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12 November 2012

Within my Garden, rides a Bird

Within my Garden, rides a Bird
Upon a single Wheel—
Whose spokes a dizzy Music make
As 'twere a travelling Mill—

He never stops, but slackens
Above the Ripest Rose—
Partakes without alighting
And praises as he goes,

Till every spice is tasted—
And then his Fairy Gig
Reels in remoter atmospheres—
And I rejoin my Dog,

And He and I, perplex us
If positive, 'twere we—
Or bore the Garden in the Brain
This Curiosity—

But He, the best Logician,
Refers my clumsy eye—
To just vibrating Blossoms!
An Exquisite Reply!
                                                                                          F370 (1862)  500

The subject of this poem is apparent to most people who have spent time observing the whirling pace and dizzying flight of the hummingbird. Here the poet and her big Newfoundland dog Carlo are out and about in the garden when they see the little bird. Its wings move so fast it does indeed seem as if it is propelled along on a “single Wheel” with humming spokes. To Dickinson it seemed a tiny traveling windmill.
Broad-Tailed hummingbird; photo: Kati Fleming
                  As she watches, it never stops although it does pause for a little sip of nectar from a rose. That done, he “Reels” up to “remoter atmospheres” in the sky. I like the next part where dog and poet look at each other as if to say, “Did you see that? Was a bird really here?” It’s Carlo, “the best Logician,” who provides the answer. He points his nose at the rose, which even the poet’s “clumsy eye” can see is still vibrating. If they questioned the bird’s existence, the quivering rose petals offer “An Exquisite Reply.”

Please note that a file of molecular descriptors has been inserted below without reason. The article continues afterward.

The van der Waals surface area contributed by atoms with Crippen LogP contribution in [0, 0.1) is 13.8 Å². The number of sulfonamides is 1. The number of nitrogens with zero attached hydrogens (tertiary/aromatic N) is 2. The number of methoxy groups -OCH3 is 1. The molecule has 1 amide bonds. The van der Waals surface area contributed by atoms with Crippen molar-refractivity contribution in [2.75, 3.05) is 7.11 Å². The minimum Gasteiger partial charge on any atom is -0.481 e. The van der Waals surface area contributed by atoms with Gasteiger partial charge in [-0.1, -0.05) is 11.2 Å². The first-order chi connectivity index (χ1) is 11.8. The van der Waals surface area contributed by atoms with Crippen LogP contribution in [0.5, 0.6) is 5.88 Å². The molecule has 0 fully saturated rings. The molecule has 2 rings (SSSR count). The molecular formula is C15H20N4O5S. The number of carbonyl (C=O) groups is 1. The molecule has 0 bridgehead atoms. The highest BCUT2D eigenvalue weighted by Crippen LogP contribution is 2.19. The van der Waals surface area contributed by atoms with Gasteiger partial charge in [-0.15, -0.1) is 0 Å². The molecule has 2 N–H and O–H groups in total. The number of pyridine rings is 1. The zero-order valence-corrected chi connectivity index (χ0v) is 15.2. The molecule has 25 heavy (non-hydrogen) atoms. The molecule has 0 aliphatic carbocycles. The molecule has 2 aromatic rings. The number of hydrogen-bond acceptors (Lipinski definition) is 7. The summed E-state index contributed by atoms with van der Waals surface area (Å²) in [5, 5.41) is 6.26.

The lovely thing about the ending, besides the mental picture of big Carlo pointing at a dainty rose where a tiny hummingbird just visited, is the emphasis on ephemerality: a presence has almost magically come and gone and can truly only be known by the shaking of a summer’s rose. Faith, she almost seems to imply depends on such delicate evidence. I don’t think that implication can entirely be discounted for birds are traditionally—and certainly to Dickinson—a symbol of the divine (in Christianity, the Holy Spirit).


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  2. Also, as if to say, true poetry from the Garden in the Brain, vibrates beyond speech, beyond logic. It is more direct than words, is a dizzy music that stirs everything up before removing itself to remoter atmospheres, leaving us in its wake, enchanted. What ED's poems do so well.

  3. Dear Susan, your analysis truly helped me understand and appreciate this poem, which came my way at the perfect moment. Thank you for taking the time to help readers tune into her extraordinary vision.

  4. What a wonderful poem. This daily reading of Dickinson rarely disappoints. This one is imaginative and accessible, except for that perplexing stanza about being perplexed! But the last part, being pointed from the question back to the flower by the logic of the dog is delightful. And that the flower is still vibrating from the visit of the hummingbird is truly an exquisite image.

    I also love the idea of partaking without alighting. It reminds me of Blake's poem, "He who binds to himself a joy/ Does the winged life destroy./ He who kisses the joy as it flies/ lives in eternity's sunrise".

  5. Perplexed? Dog and poet look at each other as if to say, “Was a bird really here?” Or was it just our imaginations? Carlo knows; his nose dwarfs the rose.

    Delightful, ED (and Susan)!